May 30, 2014 – In 1988, Darrell Cannon signed a settlement agreement allowing him to collect a total of $1,247 against the City of Chicago, Chicago Police, and the various police officers that allegedly tortured him until he confessed to a 1983 murder.
Recently, a three-judge panel for the U.S. Court of Appeals for the Seventh Circuit ruled that the 1988 settlement agreement precludes Cannon from relitigating his civil case, distinguishing a police cover-up case from Milwaukee that began in the late 1950s.
In Cannon v. Burge et al., No. 12-1529 (May 27, 2014), the three-judge panel rejected Cannon’s claim that the settlement agreement – which released the defendants from any future claims arising out of the 1983 police torture incident – should be invalidated.
In its decision, the panel noted instances of police torture and judicial bribery, perjury and obstruction, and said the case “casts a pall of shame over the City of Chicago.”
Chicago Police Torture Scandal
At the time Cannon was arrested for the 1983 murder of Darrin Ross, the Chicago Police Department contained bad seeds. Members of the police department’s Area 2 Violent Crimes Division allegedly engaged in torture methods to procure confessions.
The division’s lieutenant was John Burge, who eventually became Commander of the Chicago Police Department but was fired in 1993 for employing torture tactics.
Burge was later sentenced to almost five years in prison for lying in civil cases brought by African American plaintiffs who alleged Burge led the torture-for-confession campaign. In the appeals court opinion, Judge Ilana Rovner said the infamous Jon Burge is “a man whose name evokes shame and disgust in the City of Chicago.”
In 1983, Cannon was a “general” in the El Rukn street gang. Cannon had been recently paroled from prison after serving 12 years on a murder conviction for which he was sentenced to 100-200 years imprisonment. Now Cannon was back in the game.
Cannon was driving a car down a Chicago freeway. One of his fellow gang generals was in the back seat with Ross, who apparently stole drug money from the gang. Cannon's cohort murdered Ross in the back seat with two gunshots to the head. They drove to a field at a nearby housing complex and ditched Ross’s body.
Shortly after, officers in the Area 2 Violent Crimes Division arrested Cannon. Sergeant John Byrne and detectives Peter Dignan and Charles Grunhard allegedly proceeded to torture Cannon until he confessed to knowingly participating in the murder.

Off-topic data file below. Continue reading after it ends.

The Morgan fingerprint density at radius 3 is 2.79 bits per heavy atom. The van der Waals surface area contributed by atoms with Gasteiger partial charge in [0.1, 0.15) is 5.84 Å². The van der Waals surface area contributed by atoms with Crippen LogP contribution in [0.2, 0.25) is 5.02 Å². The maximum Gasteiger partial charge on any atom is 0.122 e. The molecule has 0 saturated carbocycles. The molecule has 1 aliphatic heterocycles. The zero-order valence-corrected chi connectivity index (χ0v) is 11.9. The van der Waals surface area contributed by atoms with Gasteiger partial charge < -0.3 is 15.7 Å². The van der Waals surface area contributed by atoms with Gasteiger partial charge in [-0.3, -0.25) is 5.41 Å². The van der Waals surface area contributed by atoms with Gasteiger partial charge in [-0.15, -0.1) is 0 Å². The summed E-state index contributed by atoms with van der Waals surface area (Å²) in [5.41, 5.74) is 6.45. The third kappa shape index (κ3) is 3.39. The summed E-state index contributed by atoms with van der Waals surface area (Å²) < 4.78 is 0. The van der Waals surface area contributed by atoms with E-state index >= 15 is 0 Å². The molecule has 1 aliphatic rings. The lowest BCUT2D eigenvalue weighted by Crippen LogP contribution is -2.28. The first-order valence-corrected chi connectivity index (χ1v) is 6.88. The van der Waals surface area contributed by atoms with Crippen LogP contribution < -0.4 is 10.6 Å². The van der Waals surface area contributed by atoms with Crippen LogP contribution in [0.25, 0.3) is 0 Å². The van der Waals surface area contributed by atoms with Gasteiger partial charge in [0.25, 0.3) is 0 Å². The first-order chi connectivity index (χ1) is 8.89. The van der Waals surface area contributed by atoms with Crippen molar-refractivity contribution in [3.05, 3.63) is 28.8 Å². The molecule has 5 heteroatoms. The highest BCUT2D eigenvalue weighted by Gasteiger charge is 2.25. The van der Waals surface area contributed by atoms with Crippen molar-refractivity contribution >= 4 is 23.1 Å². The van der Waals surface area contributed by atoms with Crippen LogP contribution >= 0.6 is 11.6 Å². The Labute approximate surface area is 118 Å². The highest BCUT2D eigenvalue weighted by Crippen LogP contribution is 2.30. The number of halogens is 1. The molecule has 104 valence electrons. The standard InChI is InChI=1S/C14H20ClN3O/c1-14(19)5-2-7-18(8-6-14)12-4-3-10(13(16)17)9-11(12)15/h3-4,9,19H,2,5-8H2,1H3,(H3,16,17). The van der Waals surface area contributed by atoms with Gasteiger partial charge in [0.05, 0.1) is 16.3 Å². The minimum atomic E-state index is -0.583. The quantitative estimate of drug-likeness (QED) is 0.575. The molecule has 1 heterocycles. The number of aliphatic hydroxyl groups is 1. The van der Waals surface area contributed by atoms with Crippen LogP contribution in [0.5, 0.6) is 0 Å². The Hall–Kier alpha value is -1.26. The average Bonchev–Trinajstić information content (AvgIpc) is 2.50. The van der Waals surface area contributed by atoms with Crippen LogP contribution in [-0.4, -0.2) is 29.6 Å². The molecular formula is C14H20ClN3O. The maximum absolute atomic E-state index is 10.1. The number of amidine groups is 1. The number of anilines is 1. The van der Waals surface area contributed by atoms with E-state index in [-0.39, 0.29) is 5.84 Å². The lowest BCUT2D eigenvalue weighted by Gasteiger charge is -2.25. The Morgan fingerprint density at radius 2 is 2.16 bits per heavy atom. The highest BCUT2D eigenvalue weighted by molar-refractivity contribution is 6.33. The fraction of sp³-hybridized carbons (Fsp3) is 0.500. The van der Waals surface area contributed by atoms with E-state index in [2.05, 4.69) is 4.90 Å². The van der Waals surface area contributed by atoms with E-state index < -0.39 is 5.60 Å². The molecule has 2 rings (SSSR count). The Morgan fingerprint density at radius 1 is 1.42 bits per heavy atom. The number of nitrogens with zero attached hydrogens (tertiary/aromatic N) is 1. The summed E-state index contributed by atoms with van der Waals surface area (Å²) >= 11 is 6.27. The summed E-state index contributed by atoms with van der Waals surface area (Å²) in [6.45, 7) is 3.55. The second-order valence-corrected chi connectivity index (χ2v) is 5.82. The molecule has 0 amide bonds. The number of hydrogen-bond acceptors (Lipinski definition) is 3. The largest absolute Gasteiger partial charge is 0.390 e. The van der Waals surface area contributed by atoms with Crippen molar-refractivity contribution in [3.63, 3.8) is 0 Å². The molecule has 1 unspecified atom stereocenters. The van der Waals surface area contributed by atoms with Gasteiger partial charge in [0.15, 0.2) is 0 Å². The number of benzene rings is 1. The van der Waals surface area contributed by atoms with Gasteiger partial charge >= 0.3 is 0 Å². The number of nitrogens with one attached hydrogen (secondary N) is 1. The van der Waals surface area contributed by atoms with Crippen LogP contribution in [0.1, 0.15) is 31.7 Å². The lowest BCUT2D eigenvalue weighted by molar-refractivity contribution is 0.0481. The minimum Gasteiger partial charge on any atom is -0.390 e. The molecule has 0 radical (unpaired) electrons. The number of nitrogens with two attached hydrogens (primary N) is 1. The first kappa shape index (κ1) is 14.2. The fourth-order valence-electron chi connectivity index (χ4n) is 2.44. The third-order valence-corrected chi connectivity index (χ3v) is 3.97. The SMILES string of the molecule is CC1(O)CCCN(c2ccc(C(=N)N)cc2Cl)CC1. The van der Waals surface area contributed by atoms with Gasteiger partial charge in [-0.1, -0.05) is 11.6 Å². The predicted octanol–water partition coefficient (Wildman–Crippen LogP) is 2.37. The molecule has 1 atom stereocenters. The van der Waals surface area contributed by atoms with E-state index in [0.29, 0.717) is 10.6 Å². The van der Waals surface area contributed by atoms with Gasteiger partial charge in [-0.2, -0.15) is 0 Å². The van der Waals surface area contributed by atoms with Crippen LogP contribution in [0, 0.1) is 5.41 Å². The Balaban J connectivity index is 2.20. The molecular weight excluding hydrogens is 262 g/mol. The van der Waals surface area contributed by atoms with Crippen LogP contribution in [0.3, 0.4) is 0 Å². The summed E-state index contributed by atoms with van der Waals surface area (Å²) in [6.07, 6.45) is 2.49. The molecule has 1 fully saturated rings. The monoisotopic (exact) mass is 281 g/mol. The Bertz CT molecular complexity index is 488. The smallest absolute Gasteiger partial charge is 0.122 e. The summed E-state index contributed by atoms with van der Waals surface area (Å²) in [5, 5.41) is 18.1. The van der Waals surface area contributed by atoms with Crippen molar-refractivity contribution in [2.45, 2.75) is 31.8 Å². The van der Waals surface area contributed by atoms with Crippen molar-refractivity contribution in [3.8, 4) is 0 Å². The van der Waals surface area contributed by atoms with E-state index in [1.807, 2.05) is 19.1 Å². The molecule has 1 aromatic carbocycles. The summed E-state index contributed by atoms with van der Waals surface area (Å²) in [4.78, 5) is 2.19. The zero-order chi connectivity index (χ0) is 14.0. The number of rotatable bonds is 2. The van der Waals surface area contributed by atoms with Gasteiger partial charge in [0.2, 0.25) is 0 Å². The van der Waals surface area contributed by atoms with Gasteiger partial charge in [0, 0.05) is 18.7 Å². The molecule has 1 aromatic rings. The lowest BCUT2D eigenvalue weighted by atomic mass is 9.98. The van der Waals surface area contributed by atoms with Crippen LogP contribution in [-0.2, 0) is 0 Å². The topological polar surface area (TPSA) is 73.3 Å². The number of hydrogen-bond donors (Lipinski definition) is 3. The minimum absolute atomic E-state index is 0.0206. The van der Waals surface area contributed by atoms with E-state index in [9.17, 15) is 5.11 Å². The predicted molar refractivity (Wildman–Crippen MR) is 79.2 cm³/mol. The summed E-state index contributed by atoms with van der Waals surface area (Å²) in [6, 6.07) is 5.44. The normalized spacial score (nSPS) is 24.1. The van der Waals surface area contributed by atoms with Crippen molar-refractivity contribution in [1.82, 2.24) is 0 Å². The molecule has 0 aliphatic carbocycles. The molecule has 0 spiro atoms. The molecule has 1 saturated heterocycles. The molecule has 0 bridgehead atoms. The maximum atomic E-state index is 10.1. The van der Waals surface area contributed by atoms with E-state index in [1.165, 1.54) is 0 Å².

Cannon would later admit that he drove the car, but did not know his cohort intended to murder Ross, and his actions after the murder were a product of pure shock.
Cannon said the officers beat him on the knee with a flashlight, played “Russian Roulette” by placing a shotgun in his mouth and pulling the trigger, and applied an electric cattle prod to his testicles and his penis, all while offering race-based taunts.
Cannon filed a motion to suppress his confession in the murder case. All the officers involved denied that they tortured Cannon. The motion was ultimately denied. In 1984, Cannon was convicted for Ross’s murder, in part based on his confession.
At the same time, Cannon filed a complaint with the Chicago Police Department’s Office of Professional Standards (OPR). The complaint went nowhere, as officers continued to deny that torture was involved in procuring Cannon’s confession.
In 1990, Cannon was among 50 African American suspects identified by the OPR as tortured by the Area 2 police crew over the course of 13 years. OPR found the torture to be “systematic” and carried out at remote sites, in addition to interrogation rooms. But Cannon was not privy to this evidence when he filed his first civil rights claim.
Cannon Fights, Wins
In 1986, Cannon filed complaint in federal court, alleging the officers deprived him of his rights by torturing him. He sought compensatory and punitive damages.
At the time, Cannon and his court-appointed lawyer believed that torture and abuse by the same officers was pervasive against African Americans, but they did not investigate. The attorney believed Cannon, with two murder convictions, should settle his case.
In 1988, the case was settled for a nominal $3,000 nuisance value. After costs and fees, Cannon received $1,247. As part of the agreement, Cannon released all future claims that arose from the torture incident that Cannon was alleging in his lawsuit.
Cannon was also appealing his second murder conviction. Ultimately, his conviction was vacated and remanded to decide whether he voluntarily confessed.
Cannon had presented new evidence that showed the torture could have taken place, including the testimony of 16 other arrestees with similar allegations. He also noted that the judge who ruled on his motion to suppress, Thomas Maloney, was later convicted for accepting bribes and fixing murder cases during the time that Cannon went to trial.
Cannon received a new suppression hearing. But before the court could rule on it, he pleaded guilty to lesser charges of armed violence and conspiracy to commit murder. Cannon believed that with credit for time served, he was eligible for release in 2003.
Cannon Fights Again, Wins
Because of the guilty plea, the Illinois Prisoner Review Board concluded that Cannon violated his parole in his first murder case and determined he would not be eligible for parole until 2064, which was 61 years past what was stipulated in his plea agreement.